DATE_ADD( )

Using the date or datetime given, this MySQL function adds the number of intervals specified. It's fairly synonymous with the ADDDATE( ) function.

Syntax

Below is the syntax for this command. Text within square brackets (i.e, [ and ] ) are optional. Choices are separated by bars (i.e, | ). Ellipses preceded by a comma indicates a repeating pattern. Ellipses before or after syntax are used to highlight a relevant except from the larger syntax. Text displayed in italic letters represent text that should be replaced with the specific names related to the database (e.g., column with the name of the column).

DATE_ADD(date, INTERVAL number type)

Explanation

Using the date or datetime given, this function adds the number of intervals specified. It's fairly synonymous with the ADDDATE( ) function. If none of the parameters include datetime or time factors, the results will be returned in date format. Otherwise, the results will be in datetime format. See table below for a list of intervals permitted.

Examples

UPDATE appointments
SET appt_date = DATE_ADD(appt_date, INTERVAL 1 DAY)
WHERE appt_id='1202';

In this example, the appointment date is changed to its current value plus one additional day to postpone the appointment by a day. If we changed the 1 to -1, MySQL would subtract a day instead. This would make the function the equivalent of DATE_SUB( ).

If you leave out some numbers in the second argument, MySQL assumes that the leftmost interval factors are zero and are just not given. In the following example, although we're using the interval HOUR_SECOND, we're not giving the number of hours and the function still works —assuming we don't mean 5 hours, 30 minutes later. MySQL assumes here that we mean '00:05:30' and not '05:30:00'.

SELECT NOW( ) AS 'Now', 
DATE_ADD(NOW( ), INTERVAL '05:30' HOUR_SECOND) 
AS 'Later';

+---------------------+---------------------+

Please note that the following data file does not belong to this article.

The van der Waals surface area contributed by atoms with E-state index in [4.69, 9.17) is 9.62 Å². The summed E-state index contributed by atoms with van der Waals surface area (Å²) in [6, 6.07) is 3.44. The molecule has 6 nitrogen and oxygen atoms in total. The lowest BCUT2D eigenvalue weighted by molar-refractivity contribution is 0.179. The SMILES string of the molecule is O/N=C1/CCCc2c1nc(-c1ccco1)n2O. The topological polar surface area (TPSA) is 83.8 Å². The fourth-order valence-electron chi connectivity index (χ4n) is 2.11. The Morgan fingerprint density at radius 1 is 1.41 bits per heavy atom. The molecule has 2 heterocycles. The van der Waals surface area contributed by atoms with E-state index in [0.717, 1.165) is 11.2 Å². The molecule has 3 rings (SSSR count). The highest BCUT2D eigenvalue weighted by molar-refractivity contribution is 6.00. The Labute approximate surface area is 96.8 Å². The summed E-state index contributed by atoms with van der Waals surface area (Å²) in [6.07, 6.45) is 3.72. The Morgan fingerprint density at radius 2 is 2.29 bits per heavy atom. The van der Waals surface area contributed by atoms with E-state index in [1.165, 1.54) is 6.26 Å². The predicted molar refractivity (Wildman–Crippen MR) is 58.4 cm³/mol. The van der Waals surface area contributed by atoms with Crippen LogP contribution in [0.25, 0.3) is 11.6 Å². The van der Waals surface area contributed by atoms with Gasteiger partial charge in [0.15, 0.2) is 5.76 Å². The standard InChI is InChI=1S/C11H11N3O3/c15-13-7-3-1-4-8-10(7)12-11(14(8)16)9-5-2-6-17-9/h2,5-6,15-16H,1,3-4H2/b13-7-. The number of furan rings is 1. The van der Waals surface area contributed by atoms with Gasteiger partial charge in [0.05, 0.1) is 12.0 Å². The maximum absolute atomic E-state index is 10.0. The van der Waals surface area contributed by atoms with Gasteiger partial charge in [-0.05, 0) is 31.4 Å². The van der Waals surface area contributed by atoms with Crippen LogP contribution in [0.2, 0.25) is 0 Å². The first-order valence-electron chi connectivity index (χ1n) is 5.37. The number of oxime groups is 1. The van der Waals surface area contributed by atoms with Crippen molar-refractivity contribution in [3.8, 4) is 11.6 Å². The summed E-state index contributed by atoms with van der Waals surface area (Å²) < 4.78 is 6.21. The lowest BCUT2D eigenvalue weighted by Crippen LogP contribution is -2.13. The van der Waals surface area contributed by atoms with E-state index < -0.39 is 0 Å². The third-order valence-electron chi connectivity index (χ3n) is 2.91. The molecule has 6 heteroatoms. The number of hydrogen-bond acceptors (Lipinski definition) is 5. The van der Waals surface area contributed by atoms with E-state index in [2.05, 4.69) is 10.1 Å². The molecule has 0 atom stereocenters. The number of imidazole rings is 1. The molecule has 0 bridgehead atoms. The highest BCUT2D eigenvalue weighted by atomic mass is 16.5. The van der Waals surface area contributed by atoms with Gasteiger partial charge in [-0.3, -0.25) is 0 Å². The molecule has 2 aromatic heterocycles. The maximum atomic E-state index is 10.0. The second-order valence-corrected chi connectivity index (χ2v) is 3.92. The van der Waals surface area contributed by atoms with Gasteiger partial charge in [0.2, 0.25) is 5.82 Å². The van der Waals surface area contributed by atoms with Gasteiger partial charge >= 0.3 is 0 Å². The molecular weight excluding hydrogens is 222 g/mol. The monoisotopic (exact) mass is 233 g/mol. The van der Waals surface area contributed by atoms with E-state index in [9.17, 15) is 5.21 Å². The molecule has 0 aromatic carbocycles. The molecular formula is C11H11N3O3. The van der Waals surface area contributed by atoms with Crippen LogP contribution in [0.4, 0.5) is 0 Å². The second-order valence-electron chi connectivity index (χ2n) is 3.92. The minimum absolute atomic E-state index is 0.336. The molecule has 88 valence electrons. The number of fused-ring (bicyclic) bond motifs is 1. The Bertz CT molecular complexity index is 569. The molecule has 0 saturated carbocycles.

| Now                 | Later               |
+---------------------+---------------------+
| 2007-03-14 10:57:05 | 2007-03-14 11:02:35 | 
+---------------------+---------------------+

When adding the intervals MONTH, YEAR, or YEAR_MONTH to a date, if the given date is valid, but the results would be an invalid date because it would be beyond the end of a month, the results are adjusted to the end of the month.

SELECT DATE_ADD('2009-01-29', INTERVAL 1 MONTH)
AS 'One Month Later';

+-----------------+
| One Month Later |
+-----------------+
| 2009-02-28      | 
+-----------------+

The table below shows the intervals that may be used and how the data should be ordered. For interval values that require more than one factor, a delimiter is used and the data must be enclosed in quotes. Other delimeters may be used besides those shown in the table. For example, 'hh|mm|ss' could be used for HOUR_SECOND. In case you hadn't noticed, the names for intervals involving more than two time factors use the name of the first and last factor (e.g., DAY_MINUTE and not DAY_HOUR_MINUTE). Keep that in mind when trying to remember the correct interval.

  • DAY
  • dd

  • DAY_HOUR
  • 'dd hh'

  • DAY_MICROSECOND
  • 'dd.nn'

  • DAY_MINUTE
  • 'dd hh:mm'

  • DAY_SECOND
  • 'dd hh:mm:ss'

  • HOUR
  • hh

  • HOUR_MICROSECOND
  • 'hh.nn'

    HOUR_MINUTE

    'hh:mm'

  • HOUR_SECOND
  • 'hh:mm:ss'

  • MICROSECOND
  • nn

  • MINUTE
  • mm

  • MINUTE_MICROSECOND
  • 'mm.nn'

  • MINUTE_SECOND
  • 'mm:ss'

  • MONTH
  • mm

  • QUARTER
  • qq

  • SECOND
  • ss

  • SECOND_MICROSECOND
  • 'ss.nn'

  • WEEK
  • ww

  • YEAR
  • yy

  • YEAR_MONTH
  • 'yy-mm'